The Nationals were ranked No. 2 in all of Major League Baseball.
From the article:
1. Stephen Strasburg (25)
2. Bryce Harper (21)
3. Lucas Giolito (19)
4. Anthony Rendon (23)
5. A.J. Cole (22)
6. Brian Goodwin (23)
7. Taylor Jordan (25)
8. Michael Taylor (22)
9. Jake Johansen (23)
10. Jefry Rodriguez (20)
Made MLB Debut? 4
Farm System Ranking: 18
Top 10 Prospects: RHP Lucas Giolito, RHP A.J. Cole, CF Brian Goodwin, CF Michael Taylor, RHP Jake Johansen, RHP Jefry Rodriguez, 1B Matt Skole, C Pedro Severino, RF Drew Vettleson, 3B Drew Ward
Prospects on the BP 101: 3
Top Prospect: Lucas Giolito
Summary: While the Nationals’ U25 list isn’t as deep as the Cardinals’, it offers an intriguing package of star power. Stephen Strasburg and Bryce Harper might be the best tandem in baseball for the next 10 years, and each offers an elite ceiling. Lucas Giolito is far from reaching his massive promise, but the trio of potential 8-grade ceilings at the top of Washington’s list is unmatched in baseball. For good measure, Washington has a potential all-star in Anthony Rendon and some solid role-5 guys at the back of its top 10. –Jordan Gorosh
Nationals third baseman Ryan Zimmerman, still just 29 despite the fact that he is about to appear in his 10th Major League season, often jokes that people think he’s old because he’s been around for so long. But in reality, 24 members of the Nationals’ projected 40-man roster will be under the age of 30 on Opening Day, 2014.
The rest of the rankings are fascinating in their own right, with the St. Louis Cardinals coming in just above the Nationals at No. 1 and the Atlanta Braves at No. 3, followed by the Pittsburgh Pirates and Miami Marlins. The bottom five (No.’s 26-30), according to these rankings: Los Angeles Angels, Detroit Tigers, New York Yankees, Philadelphia Phillies and Milwaukee Brewers.
To read the full article, click here.
by Amanda Comak
The votes are in.
After almost five full days of voting — via Twitter, Facebook and text — we have a winner for the seventh and final bobblehead giveaway of the season.
Right-handed reliever Tyler Clippard will be immortalized in bobblehead form and will be honored with a bobblehead night on Sept. 27 when the Nationals play the Miami Marlins at Nationals Park. The first 25,000 fans will receive Clippard’s bobblehead, so make sure you’re in attendance to nab one: www.nationals.com/tickets
Thanks to all the fans who participated — with special kudos going to David Salzberg and Jeanne Henderson, who were two of our contest winners. We counted up every single vote and you propelled Clippard over first baseman Adam LaRoche and manager Matt Williams with 65 percent of the votes.
Clippard’s response to winning was pretty simple: “It’s happening!”
Without further ado, a thank you from the bobblehead winner himself:
by Amanda Comak
VIERA, Fla — The Washington Nationals topped the Atlanta Braves 16-15 in a wild Spring Training home opener — a game that featured 37 combined hits, six combined errors and 31 total runs.
You can catch up on all the game action here.
It was a beautiful day to open Space Coast Stadium for the Grapefruit League slate, and it started on a high note as the Nationals welcomed Sergeant First Class Melvin Morris to the field to throw out the first pitch.
On March 18, President Barack Obama will present Sgt. Morris with the U.S. military’s highest honor: the Medal of Honor. In 1961 Sergeant Morris was one of the first members of the Army’s elite corp, The Green Beret, and he volunteered twice for deployments during the Vietnam War. While commanding a strike force on a mission near Chi Lang in South Vietnam, his special forces group came under attack and a fellow commander was killed. Despite enemy fire, which struck Sgt. Morris three times, he returned to recover the body of his fallen comrade and to retrieve a strategic map which, in enemy hands, would have endangered the lives of his men.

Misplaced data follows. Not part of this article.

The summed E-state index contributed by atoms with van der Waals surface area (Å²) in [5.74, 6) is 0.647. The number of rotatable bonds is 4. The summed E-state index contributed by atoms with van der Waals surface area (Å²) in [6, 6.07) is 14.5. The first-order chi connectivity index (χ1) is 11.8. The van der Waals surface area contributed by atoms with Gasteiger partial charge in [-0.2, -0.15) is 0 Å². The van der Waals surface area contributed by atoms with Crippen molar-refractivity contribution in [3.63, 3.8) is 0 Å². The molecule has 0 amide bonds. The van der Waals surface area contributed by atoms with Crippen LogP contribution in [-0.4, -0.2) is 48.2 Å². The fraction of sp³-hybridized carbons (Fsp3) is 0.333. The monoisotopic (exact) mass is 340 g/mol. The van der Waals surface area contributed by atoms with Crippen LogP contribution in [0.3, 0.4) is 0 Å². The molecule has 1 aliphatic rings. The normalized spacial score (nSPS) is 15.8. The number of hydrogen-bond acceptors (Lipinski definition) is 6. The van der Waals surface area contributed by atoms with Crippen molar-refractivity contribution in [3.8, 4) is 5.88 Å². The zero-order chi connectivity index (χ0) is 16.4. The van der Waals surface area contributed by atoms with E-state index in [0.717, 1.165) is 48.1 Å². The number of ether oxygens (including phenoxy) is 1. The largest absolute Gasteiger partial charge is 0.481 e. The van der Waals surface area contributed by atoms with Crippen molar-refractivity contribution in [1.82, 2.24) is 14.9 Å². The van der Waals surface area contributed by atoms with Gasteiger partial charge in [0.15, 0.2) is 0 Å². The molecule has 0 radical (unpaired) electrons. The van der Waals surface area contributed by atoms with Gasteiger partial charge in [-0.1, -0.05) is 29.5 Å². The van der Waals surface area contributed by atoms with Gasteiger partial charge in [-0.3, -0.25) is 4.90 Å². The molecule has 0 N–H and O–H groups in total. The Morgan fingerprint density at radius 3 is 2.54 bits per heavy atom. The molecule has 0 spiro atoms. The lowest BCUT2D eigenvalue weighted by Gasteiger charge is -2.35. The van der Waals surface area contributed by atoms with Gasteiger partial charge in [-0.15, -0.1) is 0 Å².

During a recent Army review it was found that many war heroes had been passed over for the Medal of Honor at the time of their bravery because of long-held prejudices. Sgt. Morris is among 24 Army veterans for whom this injustice will soon be corrected. President Obama called Sgt. Morris personally to give him the good news.
The Nationals were honored to welcome Sgt. Morris, a Brevard County resident, and his family, including his grandson Javone, to throw out the first pitch.
“It’s a pretty special day here,” said Nationals Manager Matt Williams. “Local guy to the area. It was nice that the organization honored him and we were happy to be out there for it. You don’t get the chance to shake the hand of a Medal of Honor recipient every day. Pretty special day.”
Here are a few photos from the day:
by Amanda Comak
VIERA, Fla. — On Monday, the Washington Nationals announced three finalists for their Fan Choice Bobblehead contest: right-hander Tyler Clippard, first baseman Adam LaRoche and manager Matt Williams. The winner will receive the honor of a bobblehead night on Sept. 27 when the Nationals play the Miami Marlins, and the first 25,000 fans will receive the winning bobblehead.
And you, the fans, have a chance to impact who that winner will be. Unlimited voting runs through Friday, Feb. 28, and the winning bobblehead will be announced on Monday, March 3. All of the information on voting, along with some of the fantastic prizes you’ll be entered to win just for casting your vote, can be found here: nationals.com/bobblevote.
But just in case you were having a little trouble deciding which of the worthy candidates to vote for, we’ve got a few videos to help make the candidates’ cases. Check ‘em out!
Everyone who votes will be entered to win prize packages featuring the winning bobblehead, game tickets or an on-field batting practice viewing experience. You have three different ways to cast your vote for pitcher Tyler Clippard, first baseman Adam LaRoche or manager Matt Williams.
- VIA TEXT: Text 5 for Williams, 25 for LaRoche or 36 for Clippard to 99778 (message and data rates may apply)
- VIA TWITTER: Tweet #NatsBobbleVote AND #ClippardBobble, #LaRocheBobble or #WilliamsBobble